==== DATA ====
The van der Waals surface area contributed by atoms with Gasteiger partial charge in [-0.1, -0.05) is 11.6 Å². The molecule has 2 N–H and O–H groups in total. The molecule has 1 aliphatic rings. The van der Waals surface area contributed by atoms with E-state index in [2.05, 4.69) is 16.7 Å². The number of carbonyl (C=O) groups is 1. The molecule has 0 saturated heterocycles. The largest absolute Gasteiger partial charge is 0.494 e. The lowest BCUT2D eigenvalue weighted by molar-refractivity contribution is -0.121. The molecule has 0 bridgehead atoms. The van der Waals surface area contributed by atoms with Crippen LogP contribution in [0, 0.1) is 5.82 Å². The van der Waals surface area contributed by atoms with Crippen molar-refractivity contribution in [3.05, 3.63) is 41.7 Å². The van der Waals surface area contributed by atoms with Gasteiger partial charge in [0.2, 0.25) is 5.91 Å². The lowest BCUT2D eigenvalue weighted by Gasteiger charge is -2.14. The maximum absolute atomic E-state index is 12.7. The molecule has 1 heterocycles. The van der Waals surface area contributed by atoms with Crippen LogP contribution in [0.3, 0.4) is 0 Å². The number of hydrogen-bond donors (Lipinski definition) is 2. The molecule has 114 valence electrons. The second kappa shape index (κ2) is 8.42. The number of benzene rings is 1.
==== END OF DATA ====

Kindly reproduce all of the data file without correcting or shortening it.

The van der Waals surface area contributed by atoms with Gasteiger partial charge in [-0.1, -0.05) is 11.6 Å². The molecule has 2 N–H and O–H groups in total. The molecule has 1 aliphatic rings. The van der Waals surface area contributed by atoms with E-state index in [2.05, 4.69) is 16.7 Å². The number of carbonyl (C=O) groups is 1. The molecule has 0 saturated heterocycles. The largest absolute Gasteiger partial charge is 0.494 e. The lowest BCUT2D eigenvalue weighted by molar-refractivity contribution is -0.121. The molecule has 0 bridgehead atoms. The van der Waals surface area contributed by atoms with Crippen LogP contribution in [0, 0.1) is 5.82 Å². The van der Waals surface area contributed by atoms with Crippen molar-refractivity contribution in [3.05, 3.63) is 41.7 Å². The van der Waals surface area contributed by atoms with Gasteiger partial charge in [0.2, 0.25) is 5.91 Å². The lowest BCUT2D eigenvalue weighted by Gasteiger charge is -2.14. The maximum absolute atomic E-state index is 12.7. The molecule has 1 heterocycles. The van der Waals surface area contributed by atoms with Crippen LogP contribution in [0.3, 0.4) is 0 Å². The number of hydrogen-bond donors (Lipinski definition) is 2. The molecule has 114 valence electrons. The second kappa shape index (κ2) is 8.42. The number of benzene rings is 1.